Kangaroos are sprinting from encroaching flames. Stunned koalas are at a loss. People are seeking refuge in the sea. It seems like an armageddon. Distant Oz is burning.
Midday skies darken, the air is poisoned. This is not the fire next time – this is now. Flames rise like tornadoes. The massive bushfires create their own weather systems. Experts tell us Melbourne has the worst air quality in the world. A huge stretch of the beloved continent, the size of Austria, is in peril. Massive smoke clouds engulf the globe.
It’s frightening. Questions loom. Will the Australian Open, the leading annual event in the southern hemisphere, go on?
Will sports (that some dismiss as just silly games) again show us the way, just as Jackie Robinson, Althea Gibson, Arthur Ashe and the Williams sisters did in race relations and Billie Jean King and Martina Navratilova did in gender issues?
Will the Australian Open, the beloved “Happy Slam” teach us an unhappy lesson? In the civil rights movement we were stirred when angry dogs bit protestors or bombs killed children. Our hearts were moved.
On modern battlefields from Viet Nam to Iraq, the horrors of war have long been clear. Climate change is different. It’s nuanced and complicated. Oceans rise and glaciers shrink, but oh, so gradually. When there are shock moments – heat waves, hurricanes and typhoons – we tend to dismiss them. At times it’s not easy to connect the dots.
Plus, it’s all very scientific, cerebral and sometimes even seems contradictory. First, there’s a drought, then there’s a flood. It’s freezing outside, so how can there be global warming? Rains may soon come to Australia, but they might even make matters worse, as they create additional ash and lightning storms.
Tennis has had its own relationship with fire. It’s not just that Hall of Famer Stefan Edberg was said to have “fire in his belly,” and Jo-Willie Tsonga recently claimed that the game’s rising stars “have fire in their arms.” In 2004 Andy Roddick clambered down the side of his Italian hotel to save a couple from a fire that took three lives. In 2014 in Tampa, four people died in a fire in the rented home of James Blake. Recently in California, the Lafayette Tennis Club burned to the ground.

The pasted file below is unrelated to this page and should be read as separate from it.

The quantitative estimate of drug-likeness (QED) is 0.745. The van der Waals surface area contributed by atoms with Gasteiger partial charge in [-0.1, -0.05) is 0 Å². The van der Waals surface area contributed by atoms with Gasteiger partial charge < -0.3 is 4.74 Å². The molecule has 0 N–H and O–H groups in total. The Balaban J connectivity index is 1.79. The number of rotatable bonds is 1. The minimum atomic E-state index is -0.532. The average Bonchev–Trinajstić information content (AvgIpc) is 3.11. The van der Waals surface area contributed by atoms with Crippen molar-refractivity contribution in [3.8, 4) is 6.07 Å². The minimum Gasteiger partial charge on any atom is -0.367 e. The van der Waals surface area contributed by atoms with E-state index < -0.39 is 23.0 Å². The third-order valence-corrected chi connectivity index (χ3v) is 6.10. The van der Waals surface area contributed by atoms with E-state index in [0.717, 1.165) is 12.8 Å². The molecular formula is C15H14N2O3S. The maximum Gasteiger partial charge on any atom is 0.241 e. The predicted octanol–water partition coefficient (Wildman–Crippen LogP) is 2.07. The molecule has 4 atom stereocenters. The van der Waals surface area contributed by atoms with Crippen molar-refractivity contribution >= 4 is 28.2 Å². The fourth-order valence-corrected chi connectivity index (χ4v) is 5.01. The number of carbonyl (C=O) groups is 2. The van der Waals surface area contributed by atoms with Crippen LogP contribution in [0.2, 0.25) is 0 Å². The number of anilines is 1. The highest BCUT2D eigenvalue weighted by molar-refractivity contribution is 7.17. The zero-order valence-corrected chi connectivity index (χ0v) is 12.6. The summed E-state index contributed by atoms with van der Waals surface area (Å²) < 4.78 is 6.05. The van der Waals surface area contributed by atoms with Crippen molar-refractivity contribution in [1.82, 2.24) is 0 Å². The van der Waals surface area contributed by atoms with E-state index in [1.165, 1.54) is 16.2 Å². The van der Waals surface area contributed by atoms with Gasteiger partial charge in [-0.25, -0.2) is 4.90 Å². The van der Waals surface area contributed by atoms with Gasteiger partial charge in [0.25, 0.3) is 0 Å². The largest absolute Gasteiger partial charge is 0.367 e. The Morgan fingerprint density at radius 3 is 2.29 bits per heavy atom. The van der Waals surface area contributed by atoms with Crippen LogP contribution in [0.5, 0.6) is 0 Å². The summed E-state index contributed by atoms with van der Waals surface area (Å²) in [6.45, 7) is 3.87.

In the old days in Melbourne, when Aussie Open champions leaped into the nearby Yarra River, we all laughed at its pollution. Australia’s mass shipments of coal to China were seen as vital to a thriving Down Under economy. Now they’re being questioned. The bushfires have surfaced issues of inequality. Why should top stars be able to practice in indoor stadiums while lower ranked players are forced to play their qualifying matches outdoors? Is the players’ health being risked for the sake of sport and profit? In one qualifying match, a coughing Slovenian, Dalila Jakupovic struggled to get her breath, fell to her knees and had to retire. A Maria Sharapova match was called off after it was decided the smoke was creating unsafe playing conditions. ATP Council member Vasek Pospisil said the situation, more than ever, showed the need for a player’s union.
A while ago when Roger Federer was asked why he plays on, he said, “I need the fire, the excitement, the whole roller coaster.” Now the beloved icon has become involved in another roller coaster. Canada’s Brayden Schnur said that Roger and Rafa are “selfish” because they haven’t protested against playing conditions during the qualifying matches on Melbourne’s outdoor courts. And due to his connection with his sponsor, Credit Suisse, a big European bank that has traditionally invested heavily in the fossil fuel industry, protesters in 2018, in Lausanne, Switzerland, carried signs proclaiming, “Credit Suisse is destroying the planet. Roger, do you support them?”
After climate activist Greta Thunberg, Time Magazine’s “Person of the Year,” got involved via Twitter, Federer issued a statement that said, “I take the impacts and threat of climate change very seriously, particularly as my family and I arrive in Australia…As the father of four young children and a fervent supporter of universal education, I have a great deal of respect and admiration for the youth climate movement, and I am grateful to young climate activists for pushing us all to examine our behaviors and act on innovative solutions. We owe it to them and ourselves to listen. I appreciate reminders of my responsibility…and I’m committed to using this privileged position to dialogue on important issues with my sponsors.”
Last year an English caller to Australian Open Radio asked if tennis in the future would need to be played indoors. Climate change has been gradual. Icebergs melt slowly. Now, we wonder if Aussie Open play will have to be suspended. Or, God forbid, could the fabulous event that brings such joy be canceled? And, in the long run, could the competition as we know it be endangered? Never mind the fire next time, the fire is now. Reportedly, a total of a billion animals, including 25,000 koalas, have died. The darling but endangered koalas inform us. They are a kind of canary in a coal mine – the crisis is now. The Happy Slam is in trouble. Our wondrous, irreplaceable planet is in trouble. To a degree, tennis has mobilized. Over $4.8 million was raised for bushfire relief Wednesday night at Melbourne’s Laver Arena. Now it’s time, at last, for the world to mobilize.